It is important to note here that the performance of the private sector in creating employment opportunities has remained dismal. Currently, when the economy is still struggling to overcome the shocks caused by the novel coronavirus pandemic, and when private final consumption expenditure has not crossed the pre-pandemic level, private firms are being seen to be managing their profit margin by cutting costs (in the form of rationalising wage bills). In this situation it is all the more important for the Government to ensure as many jobs as possible.
Focus on basis needs
As is claimed, if the Government is really in ‘mission mode’ to provide employment to the unemployed, and to the youth, it will have to do much more than what has been announced. To start with, the Government will have to create more employment within the Government. Recent national and international reports and rankings have shown that India is lagging far behind most other countries in terms of health and nutrition, particularly women and children, in education, literacy and skills, holistic care of children in early childhood and later; drinking water and sanitation, and other basic infrastructure, etc.
We believe that the Government will have to take responsibility for meeting these basic needs without depending on privatisation — at least for the bottom 40% of the population. The first task for the Government would be to take much better direct care of basic well-being, human development and human resource development, and the basic infrastructure of the bottom population without privatisation in these areas.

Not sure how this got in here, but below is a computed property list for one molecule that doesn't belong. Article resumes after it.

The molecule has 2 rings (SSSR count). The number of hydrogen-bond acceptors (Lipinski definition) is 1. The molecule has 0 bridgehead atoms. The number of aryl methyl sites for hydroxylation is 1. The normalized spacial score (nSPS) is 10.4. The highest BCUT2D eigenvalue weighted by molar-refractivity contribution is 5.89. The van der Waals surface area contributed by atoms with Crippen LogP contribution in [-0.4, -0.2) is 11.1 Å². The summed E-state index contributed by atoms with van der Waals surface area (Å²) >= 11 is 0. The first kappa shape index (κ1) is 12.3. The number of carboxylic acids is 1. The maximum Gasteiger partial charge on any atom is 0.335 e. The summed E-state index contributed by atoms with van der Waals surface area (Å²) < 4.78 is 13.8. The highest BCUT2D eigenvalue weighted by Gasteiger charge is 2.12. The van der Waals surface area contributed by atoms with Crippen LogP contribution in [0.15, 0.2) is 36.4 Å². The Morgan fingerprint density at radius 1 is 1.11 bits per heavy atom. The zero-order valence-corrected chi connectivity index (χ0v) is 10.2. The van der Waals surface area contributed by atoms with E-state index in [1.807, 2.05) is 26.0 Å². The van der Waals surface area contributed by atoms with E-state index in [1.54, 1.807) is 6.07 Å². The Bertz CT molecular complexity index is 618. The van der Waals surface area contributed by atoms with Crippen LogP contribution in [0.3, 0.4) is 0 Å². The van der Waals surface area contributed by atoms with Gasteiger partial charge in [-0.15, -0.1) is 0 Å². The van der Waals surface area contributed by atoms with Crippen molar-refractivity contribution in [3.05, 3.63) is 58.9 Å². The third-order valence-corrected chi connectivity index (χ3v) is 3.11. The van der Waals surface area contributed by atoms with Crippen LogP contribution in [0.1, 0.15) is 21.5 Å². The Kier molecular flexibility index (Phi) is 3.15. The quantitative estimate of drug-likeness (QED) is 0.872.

Another major task would also be to reorient the industrialisation policy to focus on labour-intensive sectors of the economy, and promote Micro, Small and Medium Enterprises (MSMEs) and informal production by ensuring better technology and higher productivity, providing finances (including working capital) and pushing further cluster development for all industries that have the potential.
And, finally, considering the fact that the urban economy has been badly hurt by the pandemic, a carefully designed urban employment guarantee programme would be most desirable to create ample urban employment avenues for urban youth. This programme will have to be different from the rural employment guarantee programme. The urban programme should include: basic urban services, where the youth would get special training so that they can be absorbed in the mainstream economy; day-care centres set up for childcare to enable women to reduce their unpaid services and to ensure quality care for children; and infrastructural gaps filled in under construction work to facilitate quality urban life.
If the gesture of filling vacant posts in the Government is part of a mission employment, it will have to be followed by radical changes in the Government’s employment policy. Let us hope that people of India will be able to discern the motives behind the gesture, and assess the Government’s performance accordingly.
Indira Hirway is Director and Professor at the Centre for Development Alternatives, Ahmedabad. Neha Shah is Associate Professor at L.J. University, Ahmedabad